Last night we partook of the annual burning man festival, you know, the one were we torch the effigy of a terrorist rather than the one involving lots of techno-hippies in a desert. As with last year we ventured out of the safe harbour of London down to the small country town of Brockham, home to one of the largest fires and firework displays in England.
Brockham Bonfire is a village tradition dating back at over 50 years. An epic bonfire pile is constructed on the village green in the six weeks leading up to event, and on the night people can join in the flaming torch parade round the village culminating in the lighting of the fire. It’s a wonderful night out, with a mix of locals and out of towners joining in the, generally, good natured fun. There’s something very ‘Wicker Man’ about the whole thing, with the faint whiff of health and safety interleaved with the familiar threads of English village life carrying on as it always has.
My own history with Brockham bonfire doesn’t quite go back 50 years. When I was little my gran and grandad used to live in the village, along the route of the torch procession in a small asbestos bungalow. Ah, those were the days – when asbestos was a wonder building material rather than a health and safety hazard. My own memories of the town revolve around losing hamsters into floorboards, being slightly worried about the hanging, bat-like shapes of my grandad’s tobacco drying in the roof, trying to catch fish in the stream and racing up various ‘mountains’ around town – either slick mud slopes or the local coal piles. All the good stuff of children’s memories before electronic distractions were invented shortly afterwards (damn you Sinclair ZX81!)
Our family connection to Brockham goes back even further, with my mum and aunt growing up there and my parents being married in Brockham church. My Gran, now 93, used to commute in to central London every day – a drive that took almost as along as it would today due to the slow speed of cars, not the weight of traffic on over stretched words. Come the early eighties the various parts of my family upped sticks and moved in together in Camberley, where our family home would be for the next 25 years.
Times change and people move on, but somehow Brockham feels un-touched to me. This obviously isn’t the case, with new, rich London commuters forming part of the community and estates built where there used to be fields. The piles I used to climb up as a child are no longer at the end of the road and the old asbestos bungalow has been replaced by one of modern construction. These small changes are masked by the flame light as we followed the procession around the village and back for the lighting of the fire. The crowd, slight on our departure had grown large, squeezed into the village green to enjoy the spectacle on this brisk yet dry autumn evening.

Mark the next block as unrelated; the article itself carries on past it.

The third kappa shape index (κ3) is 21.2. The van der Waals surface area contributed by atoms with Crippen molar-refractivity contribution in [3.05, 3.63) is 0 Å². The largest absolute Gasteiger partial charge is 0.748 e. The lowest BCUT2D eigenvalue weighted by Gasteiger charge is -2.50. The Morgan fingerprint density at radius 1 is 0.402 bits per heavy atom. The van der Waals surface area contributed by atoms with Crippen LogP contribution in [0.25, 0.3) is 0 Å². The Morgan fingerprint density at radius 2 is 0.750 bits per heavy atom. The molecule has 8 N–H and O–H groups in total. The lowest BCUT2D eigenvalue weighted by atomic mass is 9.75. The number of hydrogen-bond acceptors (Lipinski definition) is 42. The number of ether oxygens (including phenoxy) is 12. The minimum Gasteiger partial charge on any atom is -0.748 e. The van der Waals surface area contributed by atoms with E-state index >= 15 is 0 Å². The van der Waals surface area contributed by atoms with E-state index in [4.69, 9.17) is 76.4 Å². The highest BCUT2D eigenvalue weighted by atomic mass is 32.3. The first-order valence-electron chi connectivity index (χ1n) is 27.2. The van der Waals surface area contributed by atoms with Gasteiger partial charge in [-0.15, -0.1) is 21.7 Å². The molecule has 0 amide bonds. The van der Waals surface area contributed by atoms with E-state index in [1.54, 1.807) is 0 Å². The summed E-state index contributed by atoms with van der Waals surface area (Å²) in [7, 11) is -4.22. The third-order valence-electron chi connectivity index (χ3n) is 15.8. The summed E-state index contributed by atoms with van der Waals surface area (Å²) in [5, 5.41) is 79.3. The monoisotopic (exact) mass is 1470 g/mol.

After the Guy is safely affixed to the top of the fire, and the people counted down from the top (after previous incidents..) the torch bearers are allowed to stand around the fire, jostling for position. This is not for the feint of heart, or the flammable of hair. Torches placed into the base of the fire (“below six feet please, no throwing!”) the flames quickly take hold, driving out the moisture of the last few rainy days and eventually reaching Guido Fawkes himself – triggering the loud retorts of hundreds of fire-crackers stuffed within him to loud cheers.
With the fire warming us all from a safe distance, the fireworks commence. £50,000 worth this year, in a short but epic display. Perfect fireworks weather, clear, chill and with a slight breeze taking the smoke away from the display. The cheers of everyone attest to the magnificence of the display. You know the deal; “Ooo!” “Aaaah!” “Sparkly!”.
Finally, the hog roast, my highlight of the night. Two pigs roasted over an open fire since 10am that morning, are butchered and auctioned by Ron, wearing his traditional black cloak with stuffed ravens on the shoulders and fighting epic feedback from his mike. Our own swag was £25 worth of tasty loin and crackling, eating warm straight from the plastic bag. Lush. All that remained was to walk past the crowds of drunk under-age kids gathered in the car park fields, hiding from their parents’ gaze to find our car was one of the last left. Then the drive up the steep side of Box Hill back into the environs of London, and a swift negotiation of more drunk folk tipping out from pubs in Clapham. Ah, life in Britain hasn’t changed so much really.